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Staff Picks: “The Coldest Girl in Coldtown” by Holly Black

Guys, I love vampires. But I am still mostly skeptical of vampire books. It takes a new concept and a skilled writer to really make them work for me.

Luckily, I’ve enjoyed Holly Black’s writing, and I loved her take on vampire mythology in The Coldest Girl in Coldtown, even if it wasn’t entirely original. Though for centuries vampires were under the radar, it only took one crazy guy to infect tons of people, turning entire cities “cold” and now vampire are a normal part of life. You know, just the stuff of school assemblies.

Imagine waking up in a bath tub the night after a party and finding everyone else dead in a fantastic display of carnage, except for your ex-boyfriend, who is tied to a bed. He’s been bitten, and thus craves her human blood—it’s the drinking that will complete the transformation. Oh, and there’s a vampire chained up to the bed, too.

This is how The Coldest Girl in Coldtown opens. With hungry vampires on her tail, Tana helps her ex and the crazy vampire escape so they can make it to the nearest Coldtown, where vampires are kept behind walls and allowed to party to their dead heart’s content with the throngs of people who are either trapped inside or flocked to the vampire cities for a chance of deathly glamour. The endless parties are broadcast across the country like bad reality TV shows, shocking and horrifying and sexy and seductive all at once.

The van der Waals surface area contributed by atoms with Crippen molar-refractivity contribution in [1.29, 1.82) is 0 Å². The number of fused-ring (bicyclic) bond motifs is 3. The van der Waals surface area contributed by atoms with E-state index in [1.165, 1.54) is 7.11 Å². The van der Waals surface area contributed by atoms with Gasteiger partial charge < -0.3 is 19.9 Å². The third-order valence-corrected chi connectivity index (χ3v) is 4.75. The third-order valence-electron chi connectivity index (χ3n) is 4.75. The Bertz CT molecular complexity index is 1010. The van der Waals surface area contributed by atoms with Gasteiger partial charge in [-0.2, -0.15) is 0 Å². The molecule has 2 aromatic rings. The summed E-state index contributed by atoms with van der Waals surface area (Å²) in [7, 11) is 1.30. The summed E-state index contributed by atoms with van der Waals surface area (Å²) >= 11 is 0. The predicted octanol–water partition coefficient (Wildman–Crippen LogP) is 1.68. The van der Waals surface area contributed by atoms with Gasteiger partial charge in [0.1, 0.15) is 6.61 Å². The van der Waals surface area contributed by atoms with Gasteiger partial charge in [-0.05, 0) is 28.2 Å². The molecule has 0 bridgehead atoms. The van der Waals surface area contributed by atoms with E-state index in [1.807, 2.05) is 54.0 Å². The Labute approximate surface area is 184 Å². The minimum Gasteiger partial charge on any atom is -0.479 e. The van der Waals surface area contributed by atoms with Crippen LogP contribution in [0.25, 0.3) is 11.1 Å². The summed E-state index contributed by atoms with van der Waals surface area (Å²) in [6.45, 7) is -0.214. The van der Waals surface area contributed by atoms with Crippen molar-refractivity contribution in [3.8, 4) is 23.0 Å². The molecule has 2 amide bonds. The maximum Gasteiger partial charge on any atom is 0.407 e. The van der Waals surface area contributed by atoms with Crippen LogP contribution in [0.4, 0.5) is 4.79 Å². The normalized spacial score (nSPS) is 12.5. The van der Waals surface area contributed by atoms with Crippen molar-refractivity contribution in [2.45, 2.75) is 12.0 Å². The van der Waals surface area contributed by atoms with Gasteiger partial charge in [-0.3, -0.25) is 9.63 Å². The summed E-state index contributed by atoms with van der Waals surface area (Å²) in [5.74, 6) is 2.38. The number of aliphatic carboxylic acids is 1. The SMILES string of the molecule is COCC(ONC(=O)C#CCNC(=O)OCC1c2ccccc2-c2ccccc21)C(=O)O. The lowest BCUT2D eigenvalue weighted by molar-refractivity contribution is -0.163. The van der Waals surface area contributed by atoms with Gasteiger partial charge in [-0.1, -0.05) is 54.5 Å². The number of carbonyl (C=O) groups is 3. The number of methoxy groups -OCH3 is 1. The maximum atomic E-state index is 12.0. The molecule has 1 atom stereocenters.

Gavriel, the vampire along for the ride, is  a crazy, sexy guy with an enigmatic smile and a secret, and a tinge of madness to go with his pouty lips. Though Tana is mostly set on ensuring she doesn’t turn “cold”, she is drawn into Gavriel’s revenge plot and encounters all kinds of crazy characters once they make it to Coldtown.

These vampires are bloody; this is a gory book with lots of death. (No sparkling vampires here!) There’s just enough humor to balance it out, and Tana was a spunky heroine who was realistic and flawed and pig-headed and stubborn enough to think she was invincible but kind and good-hearted enough to want to save her friends (and even her jerk of an ex-boyfriend).

While this is a fun, horrific read, it also offers subtle commentary on America’s cultural obsession with death and celebrity. Supporting characters are interested and well-developed, and I only wish there would have been more time spent with them rather than flashback scenes with Tana’s mother and the emergence of vampires in society.

If you like Holly Black’s writing and enjoy deadly vampires, check this out. It’s a great novel for teens who like their YA paranormal with a heavy dose of horror. It also and has lots of crossover appeal for fans of adult urban fantasy series.

– Molly

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